WELCOME to Connected Rights, your crackle in the potentiometer of digital rights news and analysis.
Enjoy this newsletter? Forward it to a friend or get them to sign up. I’m David Meyer, aka @superglaze on Twitter and @davidmeyerwrites on Facebook. Don’t forget to check out the Connected Rights website and download a copy of my book, Control Shift: How Technology Affects You and Your Rights. Soo dhowow!
THE WOMAN LIKELY TO BE GERMANY’S NEXT CHANCELLOR caused a storm by suggesting that online opinions might be censored ahead of an election. Annegret Kramp-Karrenbauer, a.k.a AKK, was angrily responding to a coalition of YouTubers who urged voters ahead of the European elections not to vote for AKK’s conservative CDU party, nor for the centre-left SPD. “What would actually happen in this country if, say, 70 newspapers decided just two days before the election to make the joint appeal: ‘Please don’t vote for the CDU and SPD’?” AKK said. “That would have been a clear case of political bias before the election.”
Is this not a threat to freedom of speech, pointed out just about everyone? Absurd, cried AKK in response. “Freedom of opinion is a valuable asset in a democracy. But what we need to talk about are the rules that apply during an election campaign,” she tweeted.
A political car-crash, and all very ironic, given that one of the accusations included in the original YouTube video that sparked the storm was that the German government over-censors the Internet.
MEANWHILE, A BERLIN DISTRICT COURT ORDERED TWITTER to unblock the account of the Berlin branch of the far-right AfD party, which the social network had blocked under its internal rules about election interference. Twitter had also suspended many other accounts for “election-influencing” statements that were satirical or clearly a demonstration of free expression. Cut it out, said the court – opinion and party politics are allowed.
GOOGLE IS BEING INVESTIGATED BY THE IRISH Data Protection Commissioner over its automated ad-bidding system, specifically the question of whether the system illegally uses sensitive personal data about race, health and so on. Yes, this was triggered by the complaint from Brave et al. Google: “We will engage fully with the DPC’s investigation and welcome the opportunity for further clarification of Europe’s data protection rules for real-time bidding.”
THE WIKIMEDIA FOUNDATION HAS ASKED THE EUROPEAN COURT OF HUMAN RIGHTS to force Turkey to unblock Wikipedia, which has been banned there for over two years now.
From the foundation’s statement: “This is not a step we have taken lightly; we are doing so only after continued and exhaustive attempts to lift the block through legal action in the Turkish courts, good faith conversations with the Turkish authorities, and campaigns to raise awareness of the block and its impact on Turkey and the rest of the world…The order blocking Wikipedia referred to only two articles, which have continued to be open for improvement by anyone and edited by volunteers around the world despite the block. It is unclear what, if any, concerns remain.”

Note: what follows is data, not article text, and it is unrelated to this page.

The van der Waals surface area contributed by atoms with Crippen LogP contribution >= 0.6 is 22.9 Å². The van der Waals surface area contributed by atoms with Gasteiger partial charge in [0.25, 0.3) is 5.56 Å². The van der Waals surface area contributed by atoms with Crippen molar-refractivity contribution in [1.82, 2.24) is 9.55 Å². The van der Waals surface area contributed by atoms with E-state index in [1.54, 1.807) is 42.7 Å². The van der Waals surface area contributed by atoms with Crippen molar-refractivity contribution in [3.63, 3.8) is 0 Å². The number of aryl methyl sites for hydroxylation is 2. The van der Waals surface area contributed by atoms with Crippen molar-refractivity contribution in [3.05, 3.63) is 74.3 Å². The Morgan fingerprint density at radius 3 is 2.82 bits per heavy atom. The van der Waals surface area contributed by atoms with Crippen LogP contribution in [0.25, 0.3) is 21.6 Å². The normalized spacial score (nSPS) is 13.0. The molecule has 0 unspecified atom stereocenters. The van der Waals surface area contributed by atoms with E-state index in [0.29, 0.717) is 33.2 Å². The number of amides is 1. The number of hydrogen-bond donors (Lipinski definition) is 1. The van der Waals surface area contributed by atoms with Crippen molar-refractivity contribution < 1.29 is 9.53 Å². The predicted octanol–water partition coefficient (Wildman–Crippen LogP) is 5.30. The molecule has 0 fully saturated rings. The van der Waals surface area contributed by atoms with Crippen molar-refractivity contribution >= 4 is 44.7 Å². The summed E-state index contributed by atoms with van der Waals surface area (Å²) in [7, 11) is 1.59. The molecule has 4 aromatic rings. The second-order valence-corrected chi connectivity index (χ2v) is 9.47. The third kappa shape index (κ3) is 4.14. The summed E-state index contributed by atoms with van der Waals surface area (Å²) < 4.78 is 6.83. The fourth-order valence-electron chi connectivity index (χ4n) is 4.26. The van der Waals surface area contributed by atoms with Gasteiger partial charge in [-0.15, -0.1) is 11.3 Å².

NETZPOLITIK REPORTS THAT THE EUROPEAN COMMISSION is negotiating an “e-evidence” deal with the U.S. that would allow European prosecutors to demand user data from Facebook, Apple and so on – in exchange for which the U.S. government would be able to demand data from Europe-based companies.
According to the piece, the Trump administration wants the ability to monitor communications in real time, and it’s possible that EU member states would end up being unable to object. The U.S. would be able to pass on the data to third states, under certain circumstances.
THE SOCIAL MEDIA APP SNAPCHAT IS SUPPOSEDLY PRIVACY-FRIENDLY, but Motherboard reports that multiple employees have abused an internal system that lets workers there access user data. The article talks about “internal tools that allowed Snap employees at the time to access user data, including in some cases location information, their own saved Snaps [ephemeral messages] and personal information such as phone numbers and email addresses”.
More: “Although Snap has introduced strict access controls to user data and takes abuse and user privacy very seriously according to several sources, the news highlights something that many users may forget: behind the products we use everyday there are people with access to highly sensitive customer data, who need it to perform essential work on the service. But, without proper protections in place, those same people may abuse it to spy on users’ private information or profiles.”
WANT TO UNDERSTAND THE INHERENT ALGORITHMIC BIAS in dating apps? Check out the Monster Match app, which parodies dating apps in an educational way. As Wired describes it: “As you swipe, the game reveals some of the more insidious consequences of dating app algorithms. The field of choice becomes narrow, and you wind up seeing the same monsters again and again… The monsters, in all their colorful variety, demonstrate a harsh reality: Dating app users get boxed into narrow assumptions and certain profiles are routinely excluded.”
HERE’S YOUR WEEKLY FACIAL RECOGNITION HORROR STORY: A Chinese programmer based in Germany as apparently come up with a system that cross-references the faces of pornographic actresses with social media profile pics, so guys can find out if their girlfriends have done amateur porn. He claims that what he’s doing is legal – yes, bro, sex work is legal in Germany, but there’s this thing called the GDPR…